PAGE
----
Over the next few weeks, I want to address an issue that every Christian struggles with. How d we successfully kill sin in our lives? How does this happen through the power of the gospel and not through will power, moralism, legalism, or any other Spirit-void, gospel-less methods?


“I am convinced that the first step towards attaining a higher standard of holiness is to realize more fully the amazing sinfulness of sin[1] Bishop J.C. Ryle

            In the summer of 2010, Lynn France received a shock to her system when she saw a number of wedding photos posted on Facebook. This scandalous discovery showed pictures of her husband, John France, marrying another woman at a ceremony at Disney World. This was a classic case of deception and bigamy. In 2005, John and Lynn exchanged vows in a storybook wedding on Italy’s luxurious Amalfi coast. What started out as wedding bliss quickly turned into a nightmare of unfaithfulness.   Although Mr. France has denied the allegations and charged his first wife as being overly paranoid and mentally unstable, her pain is understandable.  Her world came crashing down with a click of a mouse and a seemingly innocent visit to Facebook. We recoil in sickening confusion when we hear stories like this.  We express disdain at the deception, manipulation, and secrecy of people whose entire lives are based upon one lie after another.

            And yet when it comes to our battle with sin, we face a tricky foe whose deception, manipulation, and secrecy are far more insidious and destructive than the shenanigans of John France. In this enemy called “sin”, we find a tenacious opponent who promises us endless enjoyment and indulgent satisfaction, but in the end, leads us down a path of destruction.  Through the one trespass of Adam, sin and death entered the world whereby all humans have inherited a nature bent on rebellion and hostility against the living God. In order to understand the true nature of sin, we must understand what the Puritan Jeremiah Burroughs called the “exceeding sinfulness of sin.”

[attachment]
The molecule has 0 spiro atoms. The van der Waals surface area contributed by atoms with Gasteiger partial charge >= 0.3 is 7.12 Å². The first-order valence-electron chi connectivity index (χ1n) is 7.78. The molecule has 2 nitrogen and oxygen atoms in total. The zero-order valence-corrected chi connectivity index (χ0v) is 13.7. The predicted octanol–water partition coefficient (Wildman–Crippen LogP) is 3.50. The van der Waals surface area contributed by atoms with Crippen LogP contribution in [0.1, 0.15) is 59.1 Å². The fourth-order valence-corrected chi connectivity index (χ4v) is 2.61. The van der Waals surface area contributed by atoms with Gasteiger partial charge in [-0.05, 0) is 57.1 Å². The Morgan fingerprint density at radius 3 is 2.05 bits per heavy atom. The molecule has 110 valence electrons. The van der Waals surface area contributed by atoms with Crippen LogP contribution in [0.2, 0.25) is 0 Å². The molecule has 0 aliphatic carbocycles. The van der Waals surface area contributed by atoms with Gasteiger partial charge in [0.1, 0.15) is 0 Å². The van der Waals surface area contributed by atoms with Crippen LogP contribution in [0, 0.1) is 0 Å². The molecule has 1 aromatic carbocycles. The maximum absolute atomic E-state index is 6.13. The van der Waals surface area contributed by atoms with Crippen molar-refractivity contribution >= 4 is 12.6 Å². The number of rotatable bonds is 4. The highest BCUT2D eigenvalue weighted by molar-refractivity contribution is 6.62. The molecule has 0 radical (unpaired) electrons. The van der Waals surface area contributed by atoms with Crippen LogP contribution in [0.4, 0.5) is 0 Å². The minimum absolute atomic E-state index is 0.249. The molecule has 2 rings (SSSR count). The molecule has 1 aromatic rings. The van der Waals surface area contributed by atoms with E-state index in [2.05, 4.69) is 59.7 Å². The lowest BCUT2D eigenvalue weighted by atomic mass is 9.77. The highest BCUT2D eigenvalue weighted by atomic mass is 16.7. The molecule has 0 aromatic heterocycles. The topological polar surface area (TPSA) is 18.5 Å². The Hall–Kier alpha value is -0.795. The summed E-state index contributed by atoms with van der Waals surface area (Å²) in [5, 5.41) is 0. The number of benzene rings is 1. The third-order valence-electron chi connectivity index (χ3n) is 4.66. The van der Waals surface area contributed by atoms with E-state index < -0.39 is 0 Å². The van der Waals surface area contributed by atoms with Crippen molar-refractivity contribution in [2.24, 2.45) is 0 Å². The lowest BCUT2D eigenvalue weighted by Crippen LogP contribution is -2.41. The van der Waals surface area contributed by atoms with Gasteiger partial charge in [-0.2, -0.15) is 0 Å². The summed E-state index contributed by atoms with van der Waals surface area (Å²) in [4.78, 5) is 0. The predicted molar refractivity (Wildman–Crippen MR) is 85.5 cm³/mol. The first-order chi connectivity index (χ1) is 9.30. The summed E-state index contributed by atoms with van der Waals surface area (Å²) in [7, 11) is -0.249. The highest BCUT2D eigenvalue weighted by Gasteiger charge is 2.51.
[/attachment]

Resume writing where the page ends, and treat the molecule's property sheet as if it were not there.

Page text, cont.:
Sin is a tricky foe. Sin is a manipulative enemy. Sin is a master of deception.  As John Owen says, “Sin always aims at the utmost: every time it rises up to tempt or entice, might it have its own course, it would go out to the utmost sin of that kind.”[2] Thomas Brooks describes the deceitfulness and “bewitching” nature of sin by saying, “So a man bewitched with sin had rather lose God, Christ, heaven, and his own soul than part with his sin. Oh, therefore, for ever take heed of playing with or nibbling at Satan’s golden baits”.[3] In other words, we must not be mesmerized by the allurements of sin nor should we playfully dismiss sin as an impotent opponent. Sin is a powerful force that brutally thrives on deception.

Hardened Compromise

In Hebrews 3:12-13, the writer gives some of the strongest warnings in the New Testament about the exceeding deceitfulness of sin. He writes, “Take care, brothers, lest there be in any of you an evil, unbelieving heart, leading you to fall away from the living God.  But exhort one another every day, as long as it is called “today,” that none of you may be hardened by the deceitfulness of sin.”  This exhortation comes in the context of a longer discussion regarding that disobedient generation of Israelites who failed to enter the Promised Land due to their unbelief. As they wandered in the wilderness for forty years, the children of Israel hardened their hearts in rebellion, and as a result, were barred entrance into the “rest” that God offered.

            Through the use of a powerful illustration from Israel’s history, the writer of Hebrews poignantly shows us what happens when people disobey the voice of God.  Disobedience ultimately leads to experiencing the wrath of God. In verses 12 and 13, he sharply warns us to stand up and pay attention to that unbelieving generation of Israelites so that we will not succumb to the same fate. He urges us to “take care”—which literally means to watch carefully for any upcoming hazards or pitfalls that would lead us into dangerous territory. In other words, be alert! Stand your guard! Pay careful attention!